Ford’s Model T, introduced in 1908, was simple, sturdy and relatively inexpensive–but not inexpensive enough for Ford, who was determined to build “motor car[s] for the great multitude.” (“When I’m through,” he said, “about everybody will have one.”) In order to lower the price of his cars, Ford figured, he would just have to find a way to build them more efficiently.
Ford had been trying to increase his factories’ productivity for years. The workers who built his Model N cars (the Model T’s predecessor) arranged the parts in a row on the floor, put the under-construction auto on skids and dragged it down the line as they worked. Later, the streamlining process grew more sophisticated. Ford broke the Model T’s assembly into 84 discrete steps, for example, and trained each of his workers to do just one. He also hired motion-study expert Frederick Taylor to make those jobs even more efficient. Meanwhile, he built machines that could stamp out parts automatically (and much more quickly than even the fastest human worker could).
The most significant piece of Ford’s efficiency crusade was the assembly line. Inspired by the continuous-flow production methods used by flour mills, breweries, canneries and industrial bakeries, along with the disassembly of animal carcasses in Chicago’s meat-packing plants, Ford installed moving lines for bits and pieces of the manufacturing process: For instance, workers built motors and transmissions on rope-and-pulley–powered conveyor belts. In December 1913, he unveiled the pièce de résistance: the moving-chassis assembly line.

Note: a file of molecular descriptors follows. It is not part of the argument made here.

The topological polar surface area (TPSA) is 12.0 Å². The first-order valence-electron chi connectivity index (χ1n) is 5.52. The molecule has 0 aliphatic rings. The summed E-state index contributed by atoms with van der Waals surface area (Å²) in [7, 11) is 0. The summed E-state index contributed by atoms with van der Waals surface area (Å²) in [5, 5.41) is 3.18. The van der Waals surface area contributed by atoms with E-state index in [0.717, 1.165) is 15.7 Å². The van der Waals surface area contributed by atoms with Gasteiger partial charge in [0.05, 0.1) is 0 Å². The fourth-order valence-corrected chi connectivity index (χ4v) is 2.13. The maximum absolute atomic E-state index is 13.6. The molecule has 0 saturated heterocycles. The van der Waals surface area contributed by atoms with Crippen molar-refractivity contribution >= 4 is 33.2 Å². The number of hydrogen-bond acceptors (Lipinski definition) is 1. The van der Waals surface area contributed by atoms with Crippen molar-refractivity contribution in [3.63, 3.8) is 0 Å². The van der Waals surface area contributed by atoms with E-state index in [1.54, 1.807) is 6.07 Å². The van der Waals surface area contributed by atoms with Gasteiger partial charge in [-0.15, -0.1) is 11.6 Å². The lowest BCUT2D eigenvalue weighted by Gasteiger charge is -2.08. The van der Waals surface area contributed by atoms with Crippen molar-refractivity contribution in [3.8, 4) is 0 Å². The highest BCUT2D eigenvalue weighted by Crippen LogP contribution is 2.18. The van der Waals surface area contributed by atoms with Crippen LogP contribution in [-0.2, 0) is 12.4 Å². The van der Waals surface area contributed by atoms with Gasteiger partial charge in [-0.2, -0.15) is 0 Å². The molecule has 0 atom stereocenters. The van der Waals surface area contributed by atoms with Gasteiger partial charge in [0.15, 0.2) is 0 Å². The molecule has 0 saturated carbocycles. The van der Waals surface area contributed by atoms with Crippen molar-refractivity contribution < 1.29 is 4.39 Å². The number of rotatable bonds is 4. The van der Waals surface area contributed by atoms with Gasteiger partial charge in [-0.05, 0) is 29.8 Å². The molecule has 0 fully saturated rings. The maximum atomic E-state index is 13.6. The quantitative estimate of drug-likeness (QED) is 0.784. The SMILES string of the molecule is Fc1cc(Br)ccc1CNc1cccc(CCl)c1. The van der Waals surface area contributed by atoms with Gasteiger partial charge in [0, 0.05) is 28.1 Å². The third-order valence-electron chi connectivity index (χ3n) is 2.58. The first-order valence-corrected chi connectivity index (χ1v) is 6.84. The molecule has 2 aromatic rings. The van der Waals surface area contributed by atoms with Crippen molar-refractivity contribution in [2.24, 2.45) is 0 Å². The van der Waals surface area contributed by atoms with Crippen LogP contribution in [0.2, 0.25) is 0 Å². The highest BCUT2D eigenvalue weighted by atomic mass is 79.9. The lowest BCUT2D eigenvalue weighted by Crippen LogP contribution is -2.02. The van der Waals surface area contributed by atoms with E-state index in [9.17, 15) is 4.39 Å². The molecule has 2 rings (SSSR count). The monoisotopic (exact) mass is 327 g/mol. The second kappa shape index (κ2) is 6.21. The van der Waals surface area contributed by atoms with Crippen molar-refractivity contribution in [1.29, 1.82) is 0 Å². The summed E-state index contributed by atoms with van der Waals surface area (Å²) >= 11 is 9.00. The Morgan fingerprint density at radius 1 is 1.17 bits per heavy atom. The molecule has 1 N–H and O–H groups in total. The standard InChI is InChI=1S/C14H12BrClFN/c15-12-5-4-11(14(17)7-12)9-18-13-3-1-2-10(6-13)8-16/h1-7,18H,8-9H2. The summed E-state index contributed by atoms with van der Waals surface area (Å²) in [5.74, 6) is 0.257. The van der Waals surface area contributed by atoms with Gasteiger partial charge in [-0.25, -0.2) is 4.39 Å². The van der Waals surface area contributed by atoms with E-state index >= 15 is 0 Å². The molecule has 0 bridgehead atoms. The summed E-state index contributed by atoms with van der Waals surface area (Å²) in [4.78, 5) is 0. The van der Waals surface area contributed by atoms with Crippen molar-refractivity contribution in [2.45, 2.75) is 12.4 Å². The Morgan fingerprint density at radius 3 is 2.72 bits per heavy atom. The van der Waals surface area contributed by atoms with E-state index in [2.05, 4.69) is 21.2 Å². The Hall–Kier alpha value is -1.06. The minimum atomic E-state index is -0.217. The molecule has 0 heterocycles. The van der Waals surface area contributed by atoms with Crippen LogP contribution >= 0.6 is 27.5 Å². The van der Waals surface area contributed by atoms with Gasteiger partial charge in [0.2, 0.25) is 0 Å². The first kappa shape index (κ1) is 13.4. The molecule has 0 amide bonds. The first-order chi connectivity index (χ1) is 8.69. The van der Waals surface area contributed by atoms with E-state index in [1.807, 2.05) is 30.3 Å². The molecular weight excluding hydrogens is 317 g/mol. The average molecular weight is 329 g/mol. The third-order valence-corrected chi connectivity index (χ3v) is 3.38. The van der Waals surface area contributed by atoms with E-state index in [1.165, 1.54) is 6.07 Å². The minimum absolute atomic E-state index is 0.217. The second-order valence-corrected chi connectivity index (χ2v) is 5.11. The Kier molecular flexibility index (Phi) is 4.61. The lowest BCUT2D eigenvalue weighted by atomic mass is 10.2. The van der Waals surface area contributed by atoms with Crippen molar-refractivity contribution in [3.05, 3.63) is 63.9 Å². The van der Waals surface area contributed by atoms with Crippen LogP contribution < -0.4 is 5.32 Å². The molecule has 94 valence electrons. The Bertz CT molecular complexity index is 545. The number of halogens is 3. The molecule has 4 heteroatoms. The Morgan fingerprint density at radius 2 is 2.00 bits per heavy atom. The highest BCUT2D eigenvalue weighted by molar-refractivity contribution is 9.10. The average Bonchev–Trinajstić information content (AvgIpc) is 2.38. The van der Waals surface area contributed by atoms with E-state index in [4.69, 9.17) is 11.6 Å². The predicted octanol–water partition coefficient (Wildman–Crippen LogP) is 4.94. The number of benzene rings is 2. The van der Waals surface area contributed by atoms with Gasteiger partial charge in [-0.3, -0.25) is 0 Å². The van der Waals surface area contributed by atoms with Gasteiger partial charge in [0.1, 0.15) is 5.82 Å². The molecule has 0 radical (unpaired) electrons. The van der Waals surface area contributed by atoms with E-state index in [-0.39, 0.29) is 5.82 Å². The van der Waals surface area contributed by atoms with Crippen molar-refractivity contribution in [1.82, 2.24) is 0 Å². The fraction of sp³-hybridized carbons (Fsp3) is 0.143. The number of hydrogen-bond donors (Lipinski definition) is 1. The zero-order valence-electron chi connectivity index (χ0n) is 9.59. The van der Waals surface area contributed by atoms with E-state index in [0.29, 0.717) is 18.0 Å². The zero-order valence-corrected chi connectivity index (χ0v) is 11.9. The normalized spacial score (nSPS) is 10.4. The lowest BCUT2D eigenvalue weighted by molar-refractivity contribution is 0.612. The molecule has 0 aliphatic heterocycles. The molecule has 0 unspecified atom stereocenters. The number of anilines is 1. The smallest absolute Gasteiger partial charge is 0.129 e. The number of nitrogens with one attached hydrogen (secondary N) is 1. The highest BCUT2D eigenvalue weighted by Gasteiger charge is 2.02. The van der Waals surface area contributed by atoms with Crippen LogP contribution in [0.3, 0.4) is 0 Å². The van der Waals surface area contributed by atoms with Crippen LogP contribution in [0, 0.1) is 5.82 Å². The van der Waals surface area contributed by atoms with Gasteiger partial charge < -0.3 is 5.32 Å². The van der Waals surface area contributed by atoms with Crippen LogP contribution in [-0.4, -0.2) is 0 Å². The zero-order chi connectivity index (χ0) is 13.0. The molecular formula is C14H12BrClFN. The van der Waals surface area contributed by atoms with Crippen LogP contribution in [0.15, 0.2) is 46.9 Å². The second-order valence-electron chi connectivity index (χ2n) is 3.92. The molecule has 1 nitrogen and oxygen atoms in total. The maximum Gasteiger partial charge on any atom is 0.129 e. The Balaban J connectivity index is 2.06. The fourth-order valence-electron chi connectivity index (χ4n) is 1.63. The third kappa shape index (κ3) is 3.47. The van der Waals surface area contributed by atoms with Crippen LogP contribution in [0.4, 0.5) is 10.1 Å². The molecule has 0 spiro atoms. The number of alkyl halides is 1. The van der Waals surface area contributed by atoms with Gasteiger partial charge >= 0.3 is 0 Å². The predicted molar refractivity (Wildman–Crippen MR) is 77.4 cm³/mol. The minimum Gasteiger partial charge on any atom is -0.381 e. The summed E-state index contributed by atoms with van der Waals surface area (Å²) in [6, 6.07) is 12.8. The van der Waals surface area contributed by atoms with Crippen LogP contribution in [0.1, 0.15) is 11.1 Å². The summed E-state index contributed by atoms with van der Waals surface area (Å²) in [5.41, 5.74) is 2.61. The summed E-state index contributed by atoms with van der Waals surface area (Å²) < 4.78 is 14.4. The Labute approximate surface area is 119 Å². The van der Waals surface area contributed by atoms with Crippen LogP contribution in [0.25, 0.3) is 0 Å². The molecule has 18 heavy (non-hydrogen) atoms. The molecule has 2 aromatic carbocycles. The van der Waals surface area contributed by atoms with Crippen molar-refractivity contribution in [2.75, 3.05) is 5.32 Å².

In February 1914, he added a mechanized belt that chugged along at a speed of six feet per minute. As the pace accelerated, Ford produced more and more cars, and on June 4, 1924, the 10-millionth Model T rolled off the Highland Park assembly line. Though the Model T did not last much longer–by the middle of the 1920s, customers wanted a car that was inexpensive andhad all the bells and whistles that the Model T scorned–it had ushered in the era of the automobile for everyone.
According to history.com